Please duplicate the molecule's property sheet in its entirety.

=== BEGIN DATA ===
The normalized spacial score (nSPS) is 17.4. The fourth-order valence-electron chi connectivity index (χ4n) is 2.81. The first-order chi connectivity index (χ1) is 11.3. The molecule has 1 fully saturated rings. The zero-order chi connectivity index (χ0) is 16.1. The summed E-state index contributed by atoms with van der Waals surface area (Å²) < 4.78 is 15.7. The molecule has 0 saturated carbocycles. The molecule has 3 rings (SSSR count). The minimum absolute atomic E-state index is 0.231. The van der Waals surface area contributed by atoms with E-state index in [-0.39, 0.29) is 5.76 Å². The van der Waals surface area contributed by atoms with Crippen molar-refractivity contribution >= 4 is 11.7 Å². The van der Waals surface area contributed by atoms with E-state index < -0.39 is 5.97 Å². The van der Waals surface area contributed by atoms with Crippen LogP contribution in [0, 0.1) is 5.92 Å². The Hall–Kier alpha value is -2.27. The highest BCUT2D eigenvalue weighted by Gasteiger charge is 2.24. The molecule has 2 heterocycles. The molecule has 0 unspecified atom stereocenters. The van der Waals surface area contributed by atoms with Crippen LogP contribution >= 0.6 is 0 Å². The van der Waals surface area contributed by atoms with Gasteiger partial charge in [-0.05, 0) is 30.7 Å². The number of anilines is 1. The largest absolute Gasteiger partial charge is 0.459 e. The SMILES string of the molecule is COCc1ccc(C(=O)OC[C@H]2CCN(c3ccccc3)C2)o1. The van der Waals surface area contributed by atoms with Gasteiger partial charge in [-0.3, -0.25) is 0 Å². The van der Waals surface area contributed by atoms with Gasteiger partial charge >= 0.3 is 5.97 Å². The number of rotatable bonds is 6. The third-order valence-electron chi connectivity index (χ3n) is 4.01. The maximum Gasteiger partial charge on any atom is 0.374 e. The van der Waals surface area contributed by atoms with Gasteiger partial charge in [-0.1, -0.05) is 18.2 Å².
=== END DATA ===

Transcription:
The normalized spacial score (nSPS) is 17.4. The fourth-order valence-electron chi connectivity index (χ4n) is 2.81. The first-order chi connectivity index (χ1) is 11.3. The molecule has 1 fully saturated rings. The zero-order chi connectivity index (χ0) is 16.1. The summed E-state index contributed by atoms with van der Waals surface area (Å²) < 4.78 is 15.7. The molecule has 0 saturated carbocycles. The molecule has 3 rings (SSSR count). The minimum absolute atomic E-state index is 0.231. The van der Waals surface area contributed by atoms with E-state index in [-0.39, 0.29) is 5.76 Å². The van der Waals surface area contributed by atoms with Crippen molar-refractivity contribution >= 4 is 11.7 Å². The van der Waals surface area contributed by atoms with E-state index < -0.39 is 5.97 Å². The van der Waals surface area contributed by atoms with Crippen LogP contribution in [0, 0.1) is 5.92 Å². The Hall–Kier alpha value is -2.27. The highest BCUT2D eigenvalue weighted by Gasteiger charge is 2.24. The molecule has 2 heterocycles. The molecule has 0 unspecified atom stereocenters. The van der Waals surface area contributed by atoms with Crippen LogP contribution >= 0.6 is 0 Å². The van der Waals surface area contributed by atoms with Gasteiger partial charge in [-0.05, 0) is 30.7 Å². The number of anilines is 1. The largest absolute Gasteiger partial charge is 0.459 e. The SMILES string of the molecule is COCc1ccc(C(=O)OC[C@H]2CCN(c3ccccc3)C2)o1. The van der Waals surface area contributed by atoms with Gasteiger partial charge in [-0.3, -0.25) is 0 Å². The van der Waals surface area contributed by atoms with Gasteiger partial charge >= 0.3 is 5.97 Å². The number of rotatable bonds is 6. The third-order valence-electron chi connectivity index (χ3n) is 4.01. The maximum Gasteiger partial charge on any atom is 0.374 e. The van der Waals surface area contributed by atoms with Gasteiger partial charge in [-0.1, -0.05) is 18.2 Å².